The Royal Canadian Mint has a long history of innovating to ensure its processes are cost effective. In 2000, it developed a proprietary technology called Multi-Ply Plated Steel, or MPPS. This technology allows for a core of inexpensive steel to be plated with layers of metals like nickel or copper, thereby producing attractive, quality coins at a lower cost.

“This technology is still very helpful today. It means we’re able to avoid some of the drastic fluctuations we’re seeing in metal prices,” Marie says. “That’s not to say we’re not affected at all, but it really helps us navigate, and it also helps attract foreign customers.”

Owned by the Canadian government, the Mint has numerous revenue streams open, including minting coins for other countries, which helps to ensure that it delivers for the taxpayer.

“Having a government as your shareholder means you do have to calculate risk very carefully,” Marie says. “We pay dividends to the government, so we bring money back to Canadians. For them, we’re really good value.”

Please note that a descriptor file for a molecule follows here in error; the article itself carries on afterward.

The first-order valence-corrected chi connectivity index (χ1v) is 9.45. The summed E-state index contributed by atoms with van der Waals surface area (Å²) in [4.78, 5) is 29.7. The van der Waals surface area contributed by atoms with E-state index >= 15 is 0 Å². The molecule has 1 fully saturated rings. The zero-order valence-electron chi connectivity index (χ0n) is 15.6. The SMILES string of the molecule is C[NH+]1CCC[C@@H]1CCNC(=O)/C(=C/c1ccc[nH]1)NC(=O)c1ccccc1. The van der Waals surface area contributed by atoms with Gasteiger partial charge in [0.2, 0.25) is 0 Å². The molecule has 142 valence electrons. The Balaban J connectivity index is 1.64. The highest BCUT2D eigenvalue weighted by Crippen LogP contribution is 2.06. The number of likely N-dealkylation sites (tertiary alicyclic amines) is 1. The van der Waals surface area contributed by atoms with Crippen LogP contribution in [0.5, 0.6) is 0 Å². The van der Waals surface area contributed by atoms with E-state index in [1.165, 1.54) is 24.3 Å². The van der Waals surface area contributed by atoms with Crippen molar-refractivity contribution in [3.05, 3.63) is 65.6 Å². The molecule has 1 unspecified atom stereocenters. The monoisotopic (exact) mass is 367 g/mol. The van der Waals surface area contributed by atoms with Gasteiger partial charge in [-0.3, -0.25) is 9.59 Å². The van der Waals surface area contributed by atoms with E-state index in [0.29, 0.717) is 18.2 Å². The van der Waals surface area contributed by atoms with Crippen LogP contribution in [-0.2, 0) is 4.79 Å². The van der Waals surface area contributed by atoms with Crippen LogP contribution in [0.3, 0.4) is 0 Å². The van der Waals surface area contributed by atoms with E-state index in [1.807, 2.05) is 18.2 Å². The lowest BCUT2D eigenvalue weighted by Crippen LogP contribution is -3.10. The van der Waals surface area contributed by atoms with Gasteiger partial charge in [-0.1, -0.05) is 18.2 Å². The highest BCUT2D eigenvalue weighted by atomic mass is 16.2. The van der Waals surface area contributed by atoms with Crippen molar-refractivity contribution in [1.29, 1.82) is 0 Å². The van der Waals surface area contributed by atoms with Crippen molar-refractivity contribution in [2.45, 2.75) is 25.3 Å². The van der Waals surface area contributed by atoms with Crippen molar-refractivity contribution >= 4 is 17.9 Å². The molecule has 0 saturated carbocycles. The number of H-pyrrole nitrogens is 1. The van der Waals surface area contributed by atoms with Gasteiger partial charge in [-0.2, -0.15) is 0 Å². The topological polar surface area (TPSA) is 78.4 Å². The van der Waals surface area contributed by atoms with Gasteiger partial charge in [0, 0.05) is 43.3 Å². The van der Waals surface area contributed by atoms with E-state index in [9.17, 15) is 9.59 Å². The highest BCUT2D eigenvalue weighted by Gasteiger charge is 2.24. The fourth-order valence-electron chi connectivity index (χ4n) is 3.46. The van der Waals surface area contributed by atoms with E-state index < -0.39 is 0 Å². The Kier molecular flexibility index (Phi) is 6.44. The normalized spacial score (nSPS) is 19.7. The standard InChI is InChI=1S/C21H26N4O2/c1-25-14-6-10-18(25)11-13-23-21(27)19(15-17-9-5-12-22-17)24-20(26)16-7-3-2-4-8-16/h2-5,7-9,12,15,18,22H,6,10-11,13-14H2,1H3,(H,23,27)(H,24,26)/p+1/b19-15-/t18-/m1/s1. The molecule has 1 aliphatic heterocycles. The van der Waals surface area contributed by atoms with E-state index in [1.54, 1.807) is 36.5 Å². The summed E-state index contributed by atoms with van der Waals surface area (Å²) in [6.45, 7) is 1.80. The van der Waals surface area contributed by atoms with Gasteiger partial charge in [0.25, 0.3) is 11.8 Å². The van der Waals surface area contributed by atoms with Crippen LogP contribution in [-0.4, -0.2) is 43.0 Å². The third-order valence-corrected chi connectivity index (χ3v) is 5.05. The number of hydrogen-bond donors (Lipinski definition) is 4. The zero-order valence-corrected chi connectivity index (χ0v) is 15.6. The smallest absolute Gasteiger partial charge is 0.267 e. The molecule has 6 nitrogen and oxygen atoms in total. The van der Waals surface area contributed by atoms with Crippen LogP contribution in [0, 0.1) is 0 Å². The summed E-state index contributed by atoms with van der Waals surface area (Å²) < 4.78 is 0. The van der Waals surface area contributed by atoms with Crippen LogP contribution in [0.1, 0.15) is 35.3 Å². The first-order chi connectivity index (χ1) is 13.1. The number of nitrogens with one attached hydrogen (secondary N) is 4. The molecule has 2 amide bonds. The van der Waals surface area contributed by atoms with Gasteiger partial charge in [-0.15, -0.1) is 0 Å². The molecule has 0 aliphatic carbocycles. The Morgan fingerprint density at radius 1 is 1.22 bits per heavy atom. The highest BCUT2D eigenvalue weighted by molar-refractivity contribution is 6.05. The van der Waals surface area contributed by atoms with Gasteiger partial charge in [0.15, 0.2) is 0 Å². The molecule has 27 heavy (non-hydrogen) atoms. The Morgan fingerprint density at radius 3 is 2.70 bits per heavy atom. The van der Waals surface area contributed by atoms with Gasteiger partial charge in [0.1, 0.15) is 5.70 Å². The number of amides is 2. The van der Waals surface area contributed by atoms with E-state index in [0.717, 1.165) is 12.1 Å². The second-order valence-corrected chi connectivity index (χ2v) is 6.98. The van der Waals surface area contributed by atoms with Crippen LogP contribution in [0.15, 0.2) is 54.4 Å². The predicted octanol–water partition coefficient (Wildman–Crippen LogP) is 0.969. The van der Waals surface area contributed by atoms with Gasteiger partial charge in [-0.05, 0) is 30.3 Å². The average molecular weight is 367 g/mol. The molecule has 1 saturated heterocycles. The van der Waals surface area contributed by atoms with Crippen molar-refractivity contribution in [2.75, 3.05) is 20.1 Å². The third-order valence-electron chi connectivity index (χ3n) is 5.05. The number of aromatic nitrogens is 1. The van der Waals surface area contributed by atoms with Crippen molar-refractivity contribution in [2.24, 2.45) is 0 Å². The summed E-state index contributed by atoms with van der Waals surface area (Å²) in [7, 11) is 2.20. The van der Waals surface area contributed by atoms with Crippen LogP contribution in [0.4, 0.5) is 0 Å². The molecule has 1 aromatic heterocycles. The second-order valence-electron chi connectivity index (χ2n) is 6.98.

Marie is a firm believer that government-owned entities can be profitable while also performing socially important functions, thereby delivering a double win for citizens.

“I joined the Mint thinking we are for-profit and very much driven that way, which is fantastic, but I absolutely believe that performance and caring for our people are not mutually exclusive,” she says. “On the contrary, I think they really fuel each other.”

Real value

After Marie took on her role as President and CEO in early 2019, one of the first things she did was work with the board to take a deep dive into the Mint’s strategy and have an honest, open conversation about where the value was. This was especially pertinent thanks to the global proliferation of digital payments.